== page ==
Experts say Australia has room to move on Russian sanctions


Australia has left itself considerable room for manoeuvre in taking punitive measures against Russia after its President Vladimir Putin ordered troops be deployed to two breakaway enclaves in eastern Ukraine.

Prime Minister Scott Morrison announced economic sanctions on Wednesday in response to the fast-evolving situation in the area.

“This is only the start,” Mr Morrison said of the targeted sanctions against prominent Russian individuals and travel bans to be applied in retaliation for Mr Putin’s incursion.

He said the swift action was necessary to send a strong response to Russian “bullies and thugs” in Ukraine.

Australia joins the US and UK in placing sanctions on several Russian banks, target the finances of members of the elite Russian security council, and seek to fast track visa applications for those currently in Ukraine.

Although Australia’s response was rhetorically forceful, there was still considerable room to respond to the Russian state, the country’s top experts say.

“This is a graduated first step,” said Matthew Sussex, the academic director at the National Security College at the Australian National University.

“You would expect to see more if Russia does more, which is almost certain,” Dr Sussex said.

“Australia does not have an awful lot of skin in the game. When it comes to Ukraine, it doesn’t seem to have a lot of ability to hurt Russia,” he said.

Dr Sussex said the sanctions were more to do with “Australia’s words”.

“There must be consequences for Russia’s actions and those who perpetrate them, support those who perpetrated them, those who benefit from all of this, must be targeted,” the Prime Minister said on Wednesday afternoon.

“Australia always stands up to bullies.

Although the UK’s targeted sanctions applied to individuals associated with Mr Putin’s personal wealth, Australia seeks to target those with political affiliations with the Russian President, specifically eight members of its security council.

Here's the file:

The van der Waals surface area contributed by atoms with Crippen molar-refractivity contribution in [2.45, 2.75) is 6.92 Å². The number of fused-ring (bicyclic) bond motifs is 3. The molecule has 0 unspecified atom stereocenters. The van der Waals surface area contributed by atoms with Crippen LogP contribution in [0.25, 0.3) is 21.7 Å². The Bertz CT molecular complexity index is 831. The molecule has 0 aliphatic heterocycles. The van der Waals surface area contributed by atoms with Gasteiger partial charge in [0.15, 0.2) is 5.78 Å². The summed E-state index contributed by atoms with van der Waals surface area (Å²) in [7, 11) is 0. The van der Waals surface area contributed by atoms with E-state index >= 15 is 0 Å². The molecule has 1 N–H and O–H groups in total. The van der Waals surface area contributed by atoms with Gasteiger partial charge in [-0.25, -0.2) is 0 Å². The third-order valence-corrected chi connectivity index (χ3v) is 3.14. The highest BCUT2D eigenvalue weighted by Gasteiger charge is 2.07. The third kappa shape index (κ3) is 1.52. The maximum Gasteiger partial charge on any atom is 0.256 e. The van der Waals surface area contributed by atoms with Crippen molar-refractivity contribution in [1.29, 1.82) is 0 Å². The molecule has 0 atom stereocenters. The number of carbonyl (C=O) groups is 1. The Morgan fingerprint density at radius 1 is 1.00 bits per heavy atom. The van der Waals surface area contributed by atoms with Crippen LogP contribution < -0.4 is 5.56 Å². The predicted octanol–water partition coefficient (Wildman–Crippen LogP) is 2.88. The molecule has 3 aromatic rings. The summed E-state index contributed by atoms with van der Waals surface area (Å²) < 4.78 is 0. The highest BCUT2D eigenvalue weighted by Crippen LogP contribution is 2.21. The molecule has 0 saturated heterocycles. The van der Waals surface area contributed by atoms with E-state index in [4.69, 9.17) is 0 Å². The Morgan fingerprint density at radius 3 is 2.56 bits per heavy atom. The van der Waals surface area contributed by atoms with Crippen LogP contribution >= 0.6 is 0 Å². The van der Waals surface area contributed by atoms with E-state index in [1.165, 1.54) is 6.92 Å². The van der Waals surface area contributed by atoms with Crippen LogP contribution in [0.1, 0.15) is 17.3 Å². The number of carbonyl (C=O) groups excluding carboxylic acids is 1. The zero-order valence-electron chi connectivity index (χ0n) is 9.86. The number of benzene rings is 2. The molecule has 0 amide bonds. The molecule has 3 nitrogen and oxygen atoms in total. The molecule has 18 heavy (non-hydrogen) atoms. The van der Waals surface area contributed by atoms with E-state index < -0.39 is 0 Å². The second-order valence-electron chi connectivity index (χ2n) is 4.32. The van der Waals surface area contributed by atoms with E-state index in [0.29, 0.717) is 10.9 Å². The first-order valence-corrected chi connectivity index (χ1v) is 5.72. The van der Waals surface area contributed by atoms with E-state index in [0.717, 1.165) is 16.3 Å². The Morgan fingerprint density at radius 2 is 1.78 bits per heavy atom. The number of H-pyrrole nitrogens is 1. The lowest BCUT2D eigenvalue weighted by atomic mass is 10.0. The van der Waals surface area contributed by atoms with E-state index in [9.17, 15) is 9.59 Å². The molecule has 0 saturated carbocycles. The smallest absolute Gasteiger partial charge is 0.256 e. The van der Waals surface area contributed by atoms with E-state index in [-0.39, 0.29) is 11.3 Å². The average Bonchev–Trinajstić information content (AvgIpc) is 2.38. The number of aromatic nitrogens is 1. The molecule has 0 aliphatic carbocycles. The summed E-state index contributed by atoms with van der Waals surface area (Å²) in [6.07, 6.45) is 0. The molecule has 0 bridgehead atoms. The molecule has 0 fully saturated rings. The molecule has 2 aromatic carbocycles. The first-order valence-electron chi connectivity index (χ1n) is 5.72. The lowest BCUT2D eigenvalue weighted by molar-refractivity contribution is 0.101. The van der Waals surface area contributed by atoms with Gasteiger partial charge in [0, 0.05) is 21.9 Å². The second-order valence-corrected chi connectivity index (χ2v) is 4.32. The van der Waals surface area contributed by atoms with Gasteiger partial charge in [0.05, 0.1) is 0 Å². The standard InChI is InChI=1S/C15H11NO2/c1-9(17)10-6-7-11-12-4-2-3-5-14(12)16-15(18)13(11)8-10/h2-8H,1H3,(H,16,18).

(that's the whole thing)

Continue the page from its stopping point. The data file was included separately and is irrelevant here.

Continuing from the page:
“The security council is about Putin’s inner circle,” Dr Sussex said.

The council, at least notionally, is charged with taking all major decisions on Russia’s national security. In reality it is more like a rubber stamp to the president’s ambitions.

But Dr Sussex said its members, including Foreign Minister Sergey Lavrov and former prime minister Dmitry Medvedev, were representative of the major “clans” in the Kremlin.

The US took action to limit Russia’s access to international financial markets to service its primary sovereign debt and against certain major Russian banks, and members of the country’s elite.

The European Union is targeting more than 300 Russian parliamentarians, while Germany has stopped certification for the Nord Stream 2 pipeline.

The UK will also target banks and prominent individuals.

Dr Kirill Nourzhanov is an expert in Russia’s relationships with the former Soviet Union. He argues that the entire western response to the deployment of troops to the “people’s republics” of Donetsk and Luhansk had been underwhelming.

“Of course, Biden said that it’s the beginning of the invasion, but the reaction was weak,” the ANU senior lecturer said.

“And the impact of the Australian sanctions on Russia will be exactly zero. It’s waving the flag – ‘all the way with LBJ’ – but nothing serious.”

UK PM Boris Johnson has been a staunch critic of the Kremlin. Photo: AP

Dr Nourzhanov similarly said that Britain had not taken strong measures to match the rhetoric offered by its Prime Minister and staunch critic of the Kremlin, Boris Johnson.

“The bulk of the Russian elite is enjoying a nice, relaxed lifestyle in Britain, more so than in any other country in the West,” he said.

“I think Johnson made the prudent decision not to rock the boat, not to scare off these extremely rich people just yet.”

Just as critics say Mr Johnson could do more to target Russian wealth, Australia has plenty of options remaining at its disposal, notwithstanding our relative distance from the conflict’s epicentre.

Russia’s ambassador was called into a meeting at the Department of Foreign Affairs on Wednesday but was not dismissed.

Meanwhile, attention is focusing on wealthy Russian interests in Australia’s mineral wealth, including Queensland-based aluminium concerns, which present another potential option for economic punishment of Mr Putin’s allies.

Whether further escalation follows, or if, as Dr Nourzhanov predicts, a “strategic pause” intervenes, remains entirely to be seen.

We’ve Already Come Too Far To End This Now.

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